“As speakers, we often forget that our first impression happens before we even start speaking,” Van Edwards says. “It happens when you are doing your technology check or even when you’re in the audience waiting for the event to start. Don’t forget that your stage presence starts the moment you walk into the room.”

While you’re interacting with the audience before a speech, Van Edwards advises having “visible hands,” making eye contact with people as you walk by, relaxing your shoulders, and keeping your head and chest high.

Importance of Synchronizing Nonverbals and Speech

Other researchers around the world have conducted their own studies on the use of body language and nonverbal patterns in public speaking. David JP Phillips, an international speaker, author, and CEO of a presentation-skills training company in Västerås, Sweden, spent seven years studying 5,000 speakers around the world. From that research, Phillips was able to distill 110 separate skills that help separate great from good speakers. The study is fully detailed in Phillips’ TEDxZagreb Talk, “The 110 Techniques of Communication and Public Speaking.”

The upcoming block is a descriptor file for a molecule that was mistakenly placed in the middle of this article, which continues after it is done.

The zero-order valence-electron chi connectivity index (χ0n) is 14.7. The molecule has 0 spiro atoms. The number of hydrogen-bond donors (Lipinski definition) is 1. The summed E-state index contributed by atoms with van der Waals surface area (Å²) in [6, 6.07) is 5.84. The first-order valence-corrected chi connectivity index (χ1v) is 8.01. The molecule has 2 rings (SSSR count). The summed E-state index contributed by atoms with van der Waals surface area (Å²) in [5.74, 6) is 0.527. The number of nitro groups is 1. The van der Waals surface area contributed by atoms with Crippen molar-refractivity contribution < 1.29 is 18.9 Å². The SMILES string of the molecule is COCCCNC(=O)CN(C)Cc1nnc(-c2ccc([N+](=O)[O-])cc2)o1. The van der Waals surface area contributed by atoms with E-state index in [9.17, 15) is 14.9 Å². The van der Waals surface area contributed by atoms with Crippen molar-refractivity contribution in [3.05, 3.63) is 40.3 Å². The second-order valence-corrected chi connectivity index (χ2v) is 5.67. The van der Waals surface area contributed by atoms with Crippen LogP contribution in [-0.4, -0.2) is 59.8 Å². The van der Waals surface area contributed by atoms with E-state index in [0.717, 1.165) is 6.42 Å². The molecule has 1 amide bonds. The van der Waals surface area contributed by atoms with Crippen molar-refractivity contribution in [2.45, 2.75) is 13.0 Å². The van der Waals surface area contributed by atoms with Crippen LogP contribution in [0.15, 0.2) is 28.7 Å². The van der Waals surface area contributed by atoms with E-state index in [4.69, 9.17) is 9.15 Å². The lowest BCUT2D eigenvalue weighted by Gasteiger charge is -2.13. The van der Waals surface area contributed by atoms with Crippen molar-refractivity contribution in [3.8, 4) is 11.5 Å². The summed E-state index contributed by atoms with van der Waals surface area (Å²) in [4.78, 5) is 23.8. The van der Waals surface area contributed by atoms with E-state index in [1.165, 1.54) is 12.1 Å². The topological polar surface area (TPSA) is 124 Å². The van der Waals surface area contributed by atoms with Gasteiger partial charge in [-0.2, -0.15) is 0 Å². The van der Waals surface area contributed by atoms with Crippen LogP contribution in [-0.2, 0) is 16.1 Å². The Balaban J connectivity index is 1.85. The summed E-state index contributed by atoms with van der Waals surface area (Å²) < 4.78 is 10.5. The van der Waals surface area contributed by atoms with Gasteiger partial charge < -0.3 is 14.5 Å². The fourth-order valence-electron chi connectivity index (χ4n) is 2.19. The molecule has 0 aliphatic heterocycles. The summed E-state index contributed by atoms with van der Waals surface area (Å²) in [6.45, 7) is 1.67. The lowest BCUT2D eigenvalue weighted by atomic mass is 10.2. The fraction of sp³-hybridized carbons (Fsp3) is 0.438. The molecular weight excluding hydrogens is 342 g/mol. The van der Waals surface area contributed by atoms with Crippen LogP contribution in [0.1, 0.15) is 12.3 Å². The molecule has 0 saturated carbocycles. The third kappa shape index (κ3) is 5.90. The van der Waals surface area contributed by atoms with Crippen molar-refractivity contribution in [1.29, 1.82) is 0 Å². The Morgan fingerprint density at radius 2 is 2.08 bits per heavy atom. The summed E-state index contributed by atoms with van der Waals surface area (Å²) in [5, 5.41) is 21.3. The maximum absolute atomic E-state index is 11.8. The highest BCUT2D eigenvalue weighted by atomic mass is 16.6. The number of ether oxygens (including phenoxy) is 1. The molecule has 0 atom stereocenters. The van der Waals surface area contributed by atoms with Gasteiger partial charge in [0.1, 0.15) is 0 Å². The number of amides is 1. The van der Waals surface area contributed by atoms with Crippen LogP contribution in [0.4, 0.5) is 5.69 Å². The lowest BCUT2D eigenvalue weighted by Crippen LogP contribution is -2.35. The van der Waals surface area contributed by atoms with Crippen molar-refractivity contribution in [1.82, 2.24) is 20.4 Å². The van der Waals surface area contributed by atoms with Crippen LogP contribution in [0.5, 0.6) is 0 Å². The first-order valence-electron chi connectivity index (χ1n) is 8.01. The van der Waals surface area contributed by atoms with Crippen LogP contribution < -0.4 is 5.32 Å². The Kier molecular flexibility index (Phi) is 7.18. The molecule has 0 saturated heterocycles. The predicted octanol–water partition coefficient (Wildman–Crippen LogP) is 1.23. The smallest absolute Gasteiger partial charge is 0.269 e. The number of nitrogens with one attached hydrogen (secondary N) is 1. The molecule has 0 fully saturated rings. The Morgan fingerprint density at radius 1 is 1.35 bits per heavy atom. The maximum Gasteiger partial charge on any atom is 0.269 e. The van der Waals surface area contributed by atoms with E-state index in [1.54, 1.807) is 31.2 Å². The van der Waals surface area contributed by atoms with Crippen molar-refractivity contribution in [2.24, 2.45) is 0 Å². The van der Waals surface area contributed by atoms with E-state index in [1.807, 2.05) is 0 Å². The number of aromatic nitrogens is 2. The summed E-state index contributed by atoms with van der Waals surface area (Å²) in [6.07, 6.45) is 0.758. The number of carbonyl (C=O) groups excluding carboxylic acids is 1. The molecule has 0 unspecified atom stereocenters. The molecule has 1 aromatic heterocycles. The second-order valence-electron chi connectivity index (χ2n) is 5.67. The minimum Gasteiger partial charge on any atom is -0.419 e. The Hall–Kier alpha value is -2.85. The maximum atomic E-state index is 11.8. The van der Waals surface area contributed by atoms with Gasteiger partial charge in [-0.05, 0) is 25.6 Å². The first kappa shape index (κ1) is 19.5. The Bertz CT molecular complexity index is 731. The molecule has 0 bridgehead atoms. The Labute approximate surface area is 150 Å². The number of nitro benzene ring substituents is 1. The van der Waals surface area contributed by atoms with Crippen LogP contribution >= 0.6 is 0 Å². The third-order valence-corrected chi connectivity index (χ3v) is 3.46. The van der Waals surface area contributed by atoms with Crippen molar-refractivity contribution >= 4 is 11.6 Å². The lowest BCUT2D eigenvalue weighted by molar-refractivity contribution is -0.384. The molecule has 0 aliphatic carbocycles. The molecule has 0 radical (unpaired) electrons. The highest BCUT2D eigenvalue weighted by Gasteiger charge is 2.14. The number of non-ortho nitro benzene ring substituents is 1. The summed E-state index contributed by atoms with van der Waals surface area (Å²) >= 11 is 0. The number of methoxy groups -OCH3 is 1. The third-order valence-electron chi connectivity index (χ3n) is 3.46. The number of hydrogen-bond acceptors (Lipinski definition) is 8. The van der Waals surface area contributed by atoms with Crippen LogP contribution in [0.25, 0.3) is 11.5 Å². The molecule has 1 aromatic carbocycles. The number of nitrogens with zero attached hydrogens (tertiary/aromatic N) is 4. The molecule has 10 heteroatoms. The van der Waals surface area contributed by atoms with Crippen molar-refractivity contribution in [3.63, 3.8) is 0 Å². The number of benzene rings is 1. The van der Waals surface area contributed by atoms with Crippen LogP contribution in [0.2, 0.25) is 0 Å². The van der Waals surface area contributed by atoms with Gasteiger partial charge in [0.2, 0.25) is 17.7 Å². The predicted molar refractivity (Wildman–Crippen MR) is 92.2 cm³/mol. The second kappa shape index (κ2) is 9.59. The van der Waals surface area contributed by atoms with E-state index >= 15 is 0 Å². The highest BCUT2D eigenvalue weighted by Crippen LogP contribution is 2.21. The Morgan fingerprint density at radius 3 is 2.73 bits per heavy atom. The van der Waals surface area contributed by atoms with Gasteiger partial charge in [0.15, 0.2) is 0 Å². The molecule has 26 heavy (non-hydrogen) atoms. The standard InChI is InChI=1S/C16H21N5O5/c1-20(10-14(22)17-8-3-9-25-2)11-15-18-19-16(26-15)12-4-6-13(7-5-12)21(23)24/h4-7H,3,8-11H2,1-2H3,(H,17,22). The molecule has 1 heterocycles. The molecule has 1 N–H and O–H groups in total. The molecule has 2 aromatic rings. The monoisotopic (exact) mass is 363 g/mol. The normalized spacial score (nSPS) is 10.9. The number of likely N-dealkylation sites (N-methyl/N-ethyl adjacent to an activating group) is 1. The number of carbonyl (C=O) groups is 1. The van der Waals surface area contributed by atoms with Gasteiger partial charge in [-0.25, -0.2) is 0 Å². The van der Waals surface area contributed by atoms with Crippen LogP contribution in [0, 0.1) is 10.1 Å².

Man in white shirt with hands up speaking into headset onstage

While hand and arm gestures are a key part of body language, Phillips says the details of posture—how we stand and move on stage, even tilting our head—not only help the audience to pay attention to your message but also help us feel more confident onstage. He emphasizes using “open” versus “closed” body language. So rather than crossing your arms or placing them in pockets, or taking a step back when speaking, focus on keeping your arms by your side when not using them to gesture, lean slightly forward to make a point, and have your body weight equally centered over both legs. Even how the head is positioned matters: Tilt it slightly forward toward the audience as part of your open body language, and tilt it slightly to one side to show empathy.

The details of posture—how we stand and move onstage, even tilting our head—not only helps the audience to pay attention but also help us feel more confident onstage.

Phillips agrees with Van Edwards that hand gestures should have a specific purpose and match the message. “The best speakers also used a distinct stop to hand movements they made either out to the left or right, rather than a ‘sloppy’ stop,” he says. “That distinct ending of a gesture was associated with higher credibility.”